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RECKLESS ABANDON: Driver With History of Speeding Kills Man in Queens

4:35 PM EDT on March 30, 2023

NYPD CIS investigators on the scene after the fatal crash. Video: Loud Labs NYC

A driver with a dozen speeding tickets in a year hit and killed a man early on Thursday morning in Queens, police said — again highlighting the failure of the city to rein in the most dangerous drivers in town.

Police said that the 57-year-old reckless driver was heading north on North Channel Bridge when he struck a 32-year-old pedestrian who was crossing the span at a parking area near Cross Bay Boulevard at about 2:30 am. The victim's name has not yet been released. The driver remained on the scene, and police said they made no arrests nor issued any summonses.

The driver's record since the start of 2022 is horrific. Click to enlarge. Photo: How's my Driving
The driver's record since the start of 2022 is horrific. Photo: How's my Driving

Video taken by Loud Labs NYC shows the aftermath of the fatal crash. The plate associated with the driver’s 2018 Honda CRV has racked up a whopping 27 speeding tickets since 2019, and 11 in the period from March 11, 2022 to March 10, 2023, all of them in Queens, according to city records via How's My Driving.

The 11 tickers are in a 12-month period are just four shy of the number that could require the driver to take a city-run safe driving course or risk their wheels being seized by the sheriff under the Dangerous Vehicle Abatement Program. Only a few hundred people have taken the course, though more than 20,000 people have hit the 15 speeding ticket threshold, records show.

And the car could not be towed away because all but one of the tickets — the most recent one — have been paid. Speed-camera-issued tickets do not count on a driver's record.

Advocates want the city to do more.

"Speeding kills, and wide roadways only lead to higher speeds. Our deepest condolences are with the family of the pedestrian struck-and-killed last night,” Families for Safe Streets member Denyze Gary. “Our leaders must do more to slow drivers down, and it starts with the Assembly passing Sammy’s Law [which would allow New York City to set its own speed limits] as part of the budget. Posted speed limits are not a suggestion, they're the law. They are there to keep those around us safe.”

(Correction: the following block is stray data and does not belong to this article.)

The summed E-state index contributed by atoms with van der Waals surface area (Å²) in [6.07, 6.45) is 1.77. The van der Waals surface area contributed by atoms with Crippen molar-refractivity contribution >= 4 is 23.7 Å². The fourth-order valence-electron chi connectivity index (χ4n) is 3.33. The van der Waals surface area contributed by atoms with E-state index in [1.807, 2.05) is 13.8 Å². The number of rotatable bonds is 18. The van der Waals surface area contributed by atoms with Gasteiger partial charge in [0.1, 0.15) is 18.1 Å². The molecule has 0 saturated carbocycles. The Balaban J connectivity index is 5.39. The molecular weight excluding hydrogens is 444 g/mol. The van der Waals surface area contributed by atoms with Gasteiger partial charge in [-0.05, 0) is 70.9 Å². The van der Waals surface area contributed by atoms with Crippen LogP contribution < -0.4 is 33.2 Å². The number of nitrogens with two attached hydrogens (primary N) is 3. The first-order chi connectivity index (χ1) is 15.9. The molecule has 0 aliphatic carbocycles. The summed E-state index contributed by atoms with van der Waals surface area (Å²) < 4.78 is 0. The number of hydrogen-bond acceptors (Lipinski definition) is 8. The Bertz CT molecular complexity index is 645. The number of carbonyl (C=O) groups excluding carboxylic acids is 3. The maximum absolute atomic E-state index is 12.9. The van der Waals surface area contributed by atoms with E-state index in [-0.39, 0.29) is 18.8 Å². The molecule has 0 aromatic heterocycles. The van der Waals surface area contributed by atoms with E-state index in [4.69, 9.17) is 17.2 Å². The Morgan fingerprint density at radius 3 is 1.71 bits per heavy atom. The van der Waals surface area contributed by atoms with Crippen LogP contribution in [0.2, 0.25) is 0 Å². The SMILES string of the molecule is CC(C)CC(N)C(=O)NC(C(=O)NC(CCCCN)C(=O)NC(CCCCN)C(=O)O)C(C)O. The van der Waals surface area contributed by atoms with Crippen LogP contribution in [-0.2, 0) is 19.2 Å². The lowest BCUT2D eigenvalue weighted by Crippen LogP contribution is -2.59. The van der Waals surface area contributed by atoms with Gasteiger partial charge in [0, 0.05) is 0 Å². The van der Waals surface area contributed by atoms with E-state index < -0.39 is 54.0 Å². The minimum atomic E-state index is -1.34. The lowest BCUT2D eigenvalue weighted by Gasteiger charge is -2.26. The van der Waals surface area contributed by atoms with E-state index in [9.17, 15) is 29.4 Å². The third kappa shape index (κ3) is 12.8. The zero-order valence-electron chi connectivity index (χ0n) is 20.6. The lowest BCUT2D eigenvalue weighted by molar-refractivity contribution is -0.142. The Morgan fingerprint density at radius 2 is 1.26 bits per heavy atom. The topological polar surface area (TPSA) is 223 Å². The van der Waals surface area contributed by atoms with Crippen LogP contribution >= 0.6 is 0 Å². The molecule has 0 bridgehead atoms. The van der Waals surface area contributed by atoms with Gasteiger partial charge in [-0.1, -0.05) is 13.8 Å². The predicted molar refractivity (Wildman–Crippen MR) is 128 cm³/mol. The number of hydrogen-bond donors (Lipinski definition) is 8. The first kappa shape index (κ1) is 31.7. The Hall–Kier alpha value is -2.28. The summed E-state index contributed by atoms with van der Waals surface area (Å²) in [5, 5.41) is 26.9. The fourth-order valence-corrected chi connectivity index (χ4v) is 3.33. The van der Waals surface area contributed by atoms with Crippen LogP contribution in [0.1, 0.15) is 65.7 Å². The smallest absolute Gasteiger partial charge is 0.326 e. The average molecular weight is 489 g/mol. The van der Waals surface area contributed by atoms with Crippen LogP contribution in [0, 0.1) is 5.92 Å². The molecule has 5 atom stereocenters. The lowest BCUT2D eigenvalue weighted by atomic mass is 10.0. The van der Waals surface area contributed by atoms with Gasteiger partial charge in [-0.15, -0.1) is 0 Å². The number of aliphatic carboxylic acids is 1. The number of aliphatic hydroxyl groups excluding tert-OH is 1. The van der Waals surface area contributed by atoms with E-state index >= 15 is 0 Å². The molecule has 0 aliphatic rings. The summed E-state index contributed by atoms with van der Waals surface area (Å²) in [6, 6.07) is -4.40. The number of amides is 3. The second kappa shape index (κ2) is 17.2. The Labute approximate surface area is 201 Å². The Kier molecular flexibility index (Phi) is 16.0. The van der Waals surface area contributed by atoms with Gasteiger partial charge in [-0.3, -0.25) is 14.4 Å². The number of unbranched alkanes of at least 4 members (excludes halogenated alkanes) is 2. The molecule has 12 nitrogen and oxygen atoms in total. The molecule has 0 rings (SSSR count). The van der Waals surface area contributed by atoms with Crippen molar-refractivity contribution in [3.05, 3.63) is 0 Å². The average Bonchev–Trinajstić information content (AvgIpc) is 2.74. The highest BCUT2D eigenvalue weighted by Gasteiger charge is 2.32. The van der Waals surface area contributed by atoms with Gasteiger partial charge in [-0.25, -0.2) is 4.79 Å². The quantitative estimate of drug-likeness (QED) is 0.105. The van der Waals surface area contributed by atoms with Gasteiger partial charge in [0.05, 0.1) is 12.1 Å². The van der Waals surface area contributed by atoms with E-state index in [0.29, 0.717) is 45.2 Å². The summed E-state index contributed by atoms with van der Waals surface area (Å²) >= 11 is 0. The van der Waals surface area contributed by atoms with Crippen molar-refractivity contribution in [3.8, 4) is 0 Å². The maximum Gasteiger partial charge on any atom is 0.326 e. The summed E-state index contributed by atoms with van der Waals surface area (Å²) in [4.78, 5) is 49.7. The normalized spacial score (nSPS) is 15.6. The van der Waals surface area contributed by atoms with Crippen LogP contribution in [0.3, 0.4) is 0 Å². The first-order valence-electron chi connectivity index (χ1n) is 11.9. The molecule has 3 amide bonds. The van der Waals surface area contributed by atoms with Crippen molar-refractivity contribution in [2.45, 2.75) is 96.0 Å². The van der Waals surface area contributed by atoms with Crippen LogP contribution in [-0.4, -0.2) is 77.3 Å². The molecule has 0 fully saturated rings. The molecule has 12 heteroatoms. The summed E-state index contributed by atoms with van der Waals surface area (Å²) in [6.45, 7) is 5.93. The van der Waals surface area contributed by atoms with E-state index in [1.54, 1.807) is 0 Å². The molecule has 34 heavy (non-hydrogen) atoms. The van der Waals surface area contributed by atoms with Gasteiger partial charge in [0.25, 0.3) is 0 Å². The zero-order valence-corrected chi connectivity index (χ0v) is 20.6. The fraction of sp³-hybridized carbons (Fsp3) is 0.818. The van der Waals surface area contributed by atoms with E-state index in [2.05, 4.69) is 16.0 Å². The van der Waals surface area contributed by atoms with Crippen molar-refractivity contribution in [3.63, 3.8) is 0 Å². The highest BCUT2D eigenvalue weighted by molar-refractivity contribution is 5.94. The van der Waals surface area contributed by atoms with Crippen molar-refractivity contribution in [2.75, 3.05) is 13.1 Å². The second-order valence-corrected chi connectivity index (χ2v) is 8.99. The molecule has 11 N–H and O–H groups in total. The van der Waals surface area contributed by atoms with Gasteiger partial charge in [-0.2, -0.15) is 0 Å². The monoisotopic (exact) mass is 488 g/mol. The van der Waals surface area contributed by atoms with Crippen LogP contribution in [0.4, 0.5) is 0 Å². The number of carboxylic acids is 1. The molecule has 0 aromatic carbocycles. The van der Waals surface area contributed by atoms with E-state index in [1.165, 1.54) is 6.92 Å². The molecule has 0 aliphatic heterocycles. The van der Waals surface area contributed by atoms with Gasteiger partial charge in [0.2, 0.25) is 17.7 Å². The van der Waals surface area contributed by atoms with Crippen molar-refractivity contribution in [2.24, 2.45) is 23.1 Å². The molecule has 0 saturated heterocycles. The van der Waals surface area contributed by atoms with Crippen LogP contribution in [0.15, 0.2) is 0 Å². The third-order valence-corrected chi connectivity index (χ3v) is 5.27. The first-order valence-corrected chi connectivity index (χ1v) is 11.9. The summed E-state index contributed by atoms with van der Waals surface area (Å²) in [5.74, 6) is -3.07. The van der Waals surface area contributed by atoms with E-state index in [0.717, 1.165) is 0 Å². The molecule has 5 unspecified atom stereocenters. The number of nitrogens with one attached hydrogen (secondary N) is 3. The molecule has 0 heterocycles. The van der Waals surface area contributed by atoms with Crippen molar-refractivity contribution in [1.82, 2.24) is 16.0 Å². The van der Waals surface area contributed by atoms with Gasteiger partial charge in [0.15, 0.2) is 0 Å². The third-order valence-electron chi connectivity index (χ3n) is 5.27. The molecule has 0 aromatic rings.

And Queens Council Member Selvena Brooks-Powers, who chairs the council’s transportation committee, said the fatal crash reveals the need for safer infrastructure.

“In addition to investigating the crash, this must include re-examining street safety infrastructure and road design at this corridor. Queens residents along Cross Bay Boulevard have long called on the city to address dangerously poor infrastructure conditions,” said Brooks-Powers, whose car has repeatedly been caught speeding in school zones, including 13 times alone on Cross Bay Boulevard.

Brooks-Powers declined to comment further, either on the DVAP program or the driver’s record of speeding.

Streetsblog last year revealed just how few people were taking the driver accountability course — less than 3 percent of the worst drivers on the road. According to the city’s own database, more than 22,300 cars had been slapped with 15 or more speeding tickets or five or more red light tickets as of last December, but only 630 drivers had taken the course, and another 450 were notified of the requirement. And just 12 vehicles had been seized because the owner bailed on the course, Streetsblog reported at the time, thanks to a council-mandated report.

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